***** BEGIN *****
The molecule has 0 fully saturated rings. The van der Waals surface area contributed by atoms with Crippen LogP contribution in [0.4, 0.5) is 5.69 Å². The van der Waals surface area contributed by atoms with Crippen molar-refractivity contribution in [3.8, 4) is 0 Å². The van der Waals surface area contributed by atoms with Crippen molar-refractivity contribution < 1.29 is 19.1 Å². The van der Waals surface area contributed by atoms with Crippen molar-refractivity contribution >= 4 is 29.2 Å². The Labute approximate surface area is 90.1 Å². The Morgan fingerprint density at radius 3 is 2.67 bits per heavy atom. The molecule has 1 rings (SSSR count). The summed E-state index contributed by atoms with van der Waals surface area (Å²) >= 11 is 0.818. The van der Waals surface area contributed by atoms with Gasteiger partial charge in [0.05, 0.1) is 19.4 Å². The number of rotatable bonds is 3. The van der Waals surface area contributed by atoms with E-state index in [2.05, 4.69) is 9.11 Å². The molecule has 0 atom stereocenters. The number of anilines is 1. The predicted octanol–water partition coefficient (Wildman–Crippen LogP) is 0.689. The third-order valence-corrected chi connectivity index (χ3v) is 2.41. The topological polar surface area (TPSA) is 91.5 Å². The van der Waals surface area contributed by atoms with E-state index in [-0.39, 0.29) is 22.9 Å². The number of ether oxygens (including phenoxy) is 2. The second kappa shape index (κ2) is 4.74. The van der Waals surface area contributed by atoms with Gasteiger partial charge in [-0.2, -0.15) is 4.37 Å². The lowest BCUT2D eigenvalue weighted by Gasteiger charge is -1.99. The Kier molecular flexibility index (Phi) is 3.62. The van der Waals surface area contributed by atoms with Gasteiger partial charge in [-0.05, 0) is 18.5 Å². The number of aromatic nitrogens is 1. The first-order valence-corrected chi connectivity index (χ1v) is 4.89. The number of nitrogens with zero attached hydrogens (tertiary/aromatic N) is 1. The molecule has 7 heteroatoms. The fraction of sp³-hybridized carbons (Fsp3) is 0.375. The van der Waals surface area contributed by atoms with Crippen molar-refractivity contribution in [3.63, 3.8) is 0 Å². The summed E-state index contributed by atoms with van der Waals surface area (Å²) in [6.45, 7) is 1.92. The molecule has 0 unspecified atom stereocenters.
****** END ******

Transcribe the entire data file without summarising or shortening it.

The molecule has 0 fully saturated rings. The van der Waals surface area contributed by atoms with Crippen LogP contribution in [0.4, 0.5) is 5.69 Å². The van der Waals surface area contributed by atoms with Crippen molar-refractivity contribution in [3.8, 4) is 0 Å². The van der Waals surface area contributed by atoms with Crippen molar-refractivity contribution < 1.29 is 19.1 Å². The van der Waals surface area contributed by atoms with Crippen molar-refractivity contribution >= 4 is 29.2 Å². The Labute approximate surface area is 90.1 Å². The Morgan fingerprint density at radius 3 is 2.67 bits per heavy atom. The molecule has 1 rings (SSSR count). The summed E-state index contributed by atoms with van der Waals surface area (Å²) >= 11 is 0.818. The van der Waals surface area contributed by atoms with Gasteiger partial charge in [0.05, 0.1) is 19.4 Å². The number of rotatable bonds is 3. The van der Waals surface area contributed by atoms with E-state index in [2.05, 4.69) is 9.11 Å². The molecule has 0 atom stereocenters. The number of anilines is 1. The predicted octanol–water partition coefficient (Wildman–Crippen LogP) is 0.689. The third-order valence-corrected chi connectivity index (χ3v) is 2.41. The topological polar surface area (TPSA) is 91.5 Å². The van der Waals surface area contributed by atoms with E-state index in [-0.39, 0.29) is 22.9 Å². The number of ether oxygens (including phenoxy) is 2. The second kappa shape index (κ2) is 4.74. The van der Waals surface area contributed by atoms with Gasteiger partial charge in [-0.2, -0.15) is 4.37 Å². The lowest BCUT2D eigenvalue weighted by Gasteiger charge is -1.99. The Kier molecular flexibility index (Phi) is 3.62. The van der Waals surface area contributed by atoms with Gasteiger partial charge in [-0.05, 0) is 18.5 Å². The number of aromatic nitrogens is 1. The first-order valence-corrected chi connectivity index (χ1v) is 4.89. The number of nitrogens with zero attached hydrogens (tertiary/aromatic N) is 1. The molecule has 7 heteroatoms. The fraction of sp³-hybridized carbons (Fsp3) is 0.375. The van der Waals surface area contributed by atoms with Crippen molar-refractivity contribution in [3.63, 3.8) is 0 Å². The summed E-state index contributed by atoms with van der Waals surface area (Å²) in [6.45, 7) is 1.92. The molecule has 0 unspecified atom stereocenters.